Here’s Why Old School STAR WARS Fans Should Be Insanely Excited About The Disney/Fox Deal
While the bulk of the discussion about the creative pros and cons of Disney’s acquisition of Fox have centered on how it’ll impact the Marvel Cinematic Universe– since it means that Marvel Studios will now have access to the X-Men and Fantastic Four properties- there’s one crucial bit about this deal which could be huge for old school Star Wars fans.
See, ever since George Lucas deemed it necessary to go back and tinker on the Original Trilogy to create Special Editions of each film in it (A New Hope, Empire Strikes Back, Return of The Jedi) there’s been a desire by Star Wars purists to have the original theatrical cuts get a proper HD home release. Sadly, that’s never come to be. If you want the full HD cinematic experience, you have no choice but to watch Lucas’ reworked versions of the films.
In 2012, Lucas sold Lucasfilm to Disney, and- briefly- there was hope that the Mouse House, with its unlimited resources, would give the Original Trilogy a proper home release. But those hopes were dashed when it was revealed that, despite Disney now owning the Star Wars IP, Fox actually retained the rights to the first film in the series: A New Hope.
With Fox hanging onto A New Hope, that meant that Disney wouldn’t be able to release the unaltered Original Trilogy even if it wanted to. Also, Fox would have no real incentive to release an unaltered A New Hope on its own, since it would essentially just be hyping up a property it doesn’t even own anymore.
Now that Disney is on the verge of owning Fox, though, that could all change.
Depending on who you ask, there are other- more technical- hurdles to deal with. For starters, back in 2006 Lucasfilm claimed that the original prints of the films were altered during the process of putting together the Special Editions:
“As you may know, an enormous amount of effort was put into digitally restoring the negatives for the Special Editions. In one scene alone, nearly one million pieces of dirt had to be removed, and the Special Editions were created through a frame-by-frame digital restoration. The negatives of the movies were permanently altered for the creation of the Special Editions, and existing prints of the first versions are in poor condition.”
Not only that, but George Lucas himself has asserted that it would cost “millions of dollars” to reverse the changes made.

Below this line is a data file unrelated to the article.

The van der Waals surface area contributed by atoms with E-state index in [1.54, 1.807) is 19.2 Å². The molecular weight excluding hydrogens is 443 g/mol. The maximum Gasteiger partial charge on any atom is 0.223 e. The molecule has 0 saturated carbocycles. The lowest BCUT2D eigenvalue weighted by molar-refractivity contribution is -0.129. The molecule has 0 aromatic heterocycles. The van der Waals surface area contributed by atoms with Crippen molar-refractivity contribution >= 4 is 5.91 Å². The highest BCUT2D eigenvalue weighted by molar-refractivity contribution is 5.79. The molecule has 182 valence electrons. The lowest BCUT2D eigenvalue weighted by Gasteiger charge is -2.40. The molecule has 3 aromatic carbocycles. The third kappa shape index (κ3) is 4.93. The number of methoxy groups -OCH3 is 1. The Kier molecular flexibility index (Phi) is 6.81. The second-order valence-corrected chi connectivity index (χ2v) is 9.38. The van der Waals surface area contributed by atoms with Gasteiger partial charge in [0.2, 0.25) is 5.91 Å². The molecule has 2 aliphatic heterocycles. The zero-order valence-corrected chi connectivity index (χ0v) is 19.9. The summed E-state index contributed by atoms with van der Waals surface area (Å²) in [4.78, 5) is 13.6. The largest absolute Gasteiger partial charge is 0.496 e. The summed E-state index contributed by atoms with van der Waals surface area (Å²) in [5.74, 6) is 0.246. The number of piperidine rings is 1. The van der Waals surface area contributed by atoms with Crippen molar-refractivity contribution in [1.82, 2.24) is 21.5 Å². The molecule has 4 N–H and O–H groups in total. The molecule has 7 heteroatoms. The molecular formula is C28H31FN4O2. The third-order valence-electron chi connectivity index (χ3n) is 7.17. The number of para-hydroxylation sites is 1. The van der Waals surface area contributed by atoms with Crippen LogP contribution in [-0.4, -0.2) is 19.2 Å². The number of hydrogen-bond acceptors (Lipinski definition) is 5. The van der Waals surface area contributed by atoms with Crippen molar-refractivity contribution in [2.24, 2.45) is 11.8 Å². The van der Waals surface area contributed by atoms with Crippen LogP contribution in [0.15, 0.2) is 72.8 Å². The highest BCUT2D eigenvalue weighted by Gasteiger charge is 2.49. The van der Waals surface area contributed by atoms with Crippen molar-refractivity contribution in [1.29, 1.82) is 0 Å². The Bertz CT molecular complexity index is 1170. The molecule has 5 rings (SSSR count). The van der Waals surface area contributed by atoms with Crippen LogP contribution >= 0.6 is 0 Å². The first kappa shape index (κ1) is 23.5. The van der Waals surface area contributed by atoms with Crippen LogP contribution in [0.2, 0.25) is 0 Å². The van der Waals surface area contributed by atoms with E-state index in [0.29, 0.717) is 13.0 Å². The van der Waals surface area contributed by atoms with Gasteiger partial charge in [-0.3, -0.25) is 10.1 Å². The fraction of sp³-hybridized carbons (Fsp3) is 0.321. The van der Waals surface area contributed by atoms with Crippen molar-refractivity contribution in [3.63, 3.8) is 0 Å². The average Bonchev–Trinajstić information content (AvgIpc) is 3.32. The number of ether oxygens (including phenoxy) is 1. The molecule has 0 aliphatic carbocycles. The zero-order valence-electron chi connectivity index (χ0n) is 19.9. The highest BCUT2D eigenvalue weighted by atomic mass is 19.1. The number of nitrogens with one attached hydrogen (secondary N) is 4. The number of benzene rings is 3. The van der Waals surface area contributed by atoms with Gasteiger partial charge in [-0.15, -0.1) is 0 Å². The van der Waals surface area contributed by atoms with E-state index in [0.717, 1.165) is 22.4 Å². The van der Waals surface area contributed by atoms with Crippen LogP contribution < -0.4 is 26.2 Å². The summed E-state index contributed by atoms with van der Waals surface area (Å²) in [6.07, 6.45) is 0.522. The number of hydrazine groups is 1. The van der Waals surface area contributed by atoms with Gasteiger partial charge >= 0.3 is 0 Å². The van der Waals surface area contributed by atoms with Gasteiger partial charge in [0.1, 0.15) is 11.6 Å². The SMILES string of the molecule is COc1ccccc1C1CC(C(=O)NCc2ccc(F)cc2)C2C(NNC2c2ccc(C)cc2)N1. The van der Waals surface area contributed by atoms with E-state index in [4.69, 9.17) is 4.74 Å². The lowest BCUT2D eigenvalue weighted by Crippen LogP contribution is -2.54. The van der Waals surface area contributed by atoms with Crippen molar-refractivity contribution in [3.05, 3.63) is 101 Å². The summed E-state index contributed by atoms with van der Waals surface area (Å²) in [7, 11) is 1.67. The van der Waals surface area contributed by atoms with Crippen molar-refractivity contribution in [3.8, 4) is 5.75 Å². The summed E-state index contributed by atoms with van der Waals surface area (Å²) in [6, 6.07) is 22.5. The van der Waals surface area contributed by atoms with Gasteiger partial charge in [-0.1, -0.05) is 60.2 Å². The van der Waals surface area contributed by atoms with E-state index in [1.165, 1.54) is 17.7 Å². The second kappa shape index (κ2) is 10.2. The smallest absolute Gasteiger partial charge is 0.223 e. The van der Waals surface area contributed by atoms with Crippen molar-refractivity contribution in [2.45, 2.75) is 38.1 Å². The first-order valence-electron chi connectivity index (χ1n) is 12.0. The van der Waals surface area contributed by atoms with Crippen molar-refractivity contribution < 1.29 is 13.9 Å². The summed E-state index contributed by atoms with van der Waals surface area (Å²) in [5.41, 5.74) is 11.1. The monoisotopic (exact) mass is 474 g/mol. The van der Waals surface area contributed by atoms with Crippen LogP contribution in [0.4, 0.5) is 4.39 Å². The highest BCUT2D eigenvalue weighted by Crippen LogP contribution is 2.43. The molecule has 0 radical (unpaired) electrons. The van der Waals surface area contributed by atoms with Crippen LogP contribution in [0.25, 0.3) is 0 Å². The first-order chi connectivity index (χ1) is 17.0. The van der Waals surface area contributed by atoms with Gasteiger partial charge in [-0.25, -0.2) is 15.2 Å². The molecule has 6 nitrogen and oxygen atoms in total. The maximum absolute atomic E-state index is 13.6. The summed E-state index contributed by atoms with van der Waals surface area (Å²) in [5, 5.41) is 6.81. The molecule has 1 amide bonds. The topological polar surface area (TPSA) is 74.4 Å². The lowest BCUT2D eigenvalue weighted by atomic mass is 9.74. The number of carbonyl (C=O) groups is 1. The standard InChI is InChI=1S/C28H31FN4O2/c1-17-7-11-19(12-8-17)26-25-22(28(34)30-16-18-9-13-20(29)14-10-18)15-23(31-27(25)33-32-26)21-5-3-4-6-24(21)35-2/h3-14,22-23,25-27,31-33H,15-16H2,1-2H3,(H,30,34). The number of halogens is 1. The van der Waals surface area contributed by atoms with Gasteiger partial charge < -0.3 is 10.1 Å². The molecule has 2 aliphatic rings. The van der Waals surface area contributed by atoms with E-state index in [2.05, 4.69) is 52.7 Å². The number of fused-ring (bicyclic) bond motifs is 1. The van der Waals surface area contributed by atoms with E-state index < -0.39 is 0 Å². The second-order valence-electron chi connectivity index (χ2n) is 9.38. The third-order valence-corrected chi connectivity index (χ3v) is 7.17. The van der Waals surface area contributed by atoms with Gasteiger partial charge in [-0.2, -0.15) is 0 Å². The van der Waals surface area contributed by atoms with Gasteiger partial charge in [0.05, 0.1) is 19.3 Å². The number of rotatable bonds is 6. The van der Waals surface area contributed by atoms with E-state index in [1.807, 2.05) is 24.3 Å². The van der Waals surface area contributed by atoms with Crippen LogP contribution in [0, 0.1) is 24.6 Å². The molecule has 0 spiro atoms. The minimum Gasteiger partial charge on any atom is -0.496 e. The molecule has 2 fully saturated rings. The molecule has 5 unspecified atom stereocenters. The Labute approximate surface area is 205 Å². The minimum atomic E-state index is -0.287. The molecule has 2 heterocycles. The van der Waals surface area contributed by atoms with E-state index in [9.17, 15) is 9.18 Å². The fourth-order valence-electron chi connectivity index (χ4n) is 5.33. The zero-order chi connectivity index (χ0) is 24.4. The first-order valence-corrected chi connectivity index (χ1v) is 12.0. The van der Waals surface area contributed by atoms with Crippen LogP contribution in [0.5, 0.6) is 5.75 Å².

However, the passionate folks behind SaveStarWars.com have said that the process isn’t as impossible as others would have you believe:
“The negative is conformed to the Special Edition edit, because there can only be one original negative. So, technically speaking, the negative assembly of the originals does not exist. But it would be very easy to simply put the original pieces back in and conform it to the original versions. Actually, in a theoretical modern restoration, they would just scan the original pieces and make a digital edit, especially since disassembling the negative puts a lot of wear on it. There are also secondary sources, such as separation masters and interpositives, both of which were used to make duplicate pieces to repair parts of the original negative for the 1997 release. So, basically, the official Lucasfilm stance is a lot of crap, designed to confuse people who don’t have a thorough knowledge of how post-production works.”
It should also be noted that Lucasfilm’s old stance on this issue was likely influenced by Lucas himself who, at the time, was adamant that the Special Editions were the “real” versions he wanted to be considered canon. Specifically, while discussing the infamous “Who shoots first?” alteration and other changes made to A New Hope, Lucas has said “[The Special Edition] is the movie I wanted it to be, and I’m sorry you saw half a completed film and fell in love with it.”
With George out of the picture now, and Disney on the verge of owning the original negatives and the distribution rights for A New Hope, we’ve never been closer to the Original Trilogy getting a proper release in the premium formats now available to us.
And even if it would cost millions, we have a feeling Disney has some spare change rolling around somewhere…
Editor-In-Chief and Co-Founder of Revenge of The Fans. Previously, he's written for Latino-Review, IGN, Moviehole, and The Splash Report. In late-2017, with the popularity of his solo endeavor (the El Fanboy Podcast) reaching an all-time high, he decided it was time to launch a proper site for his scoops and analysis. Welcome to RTF!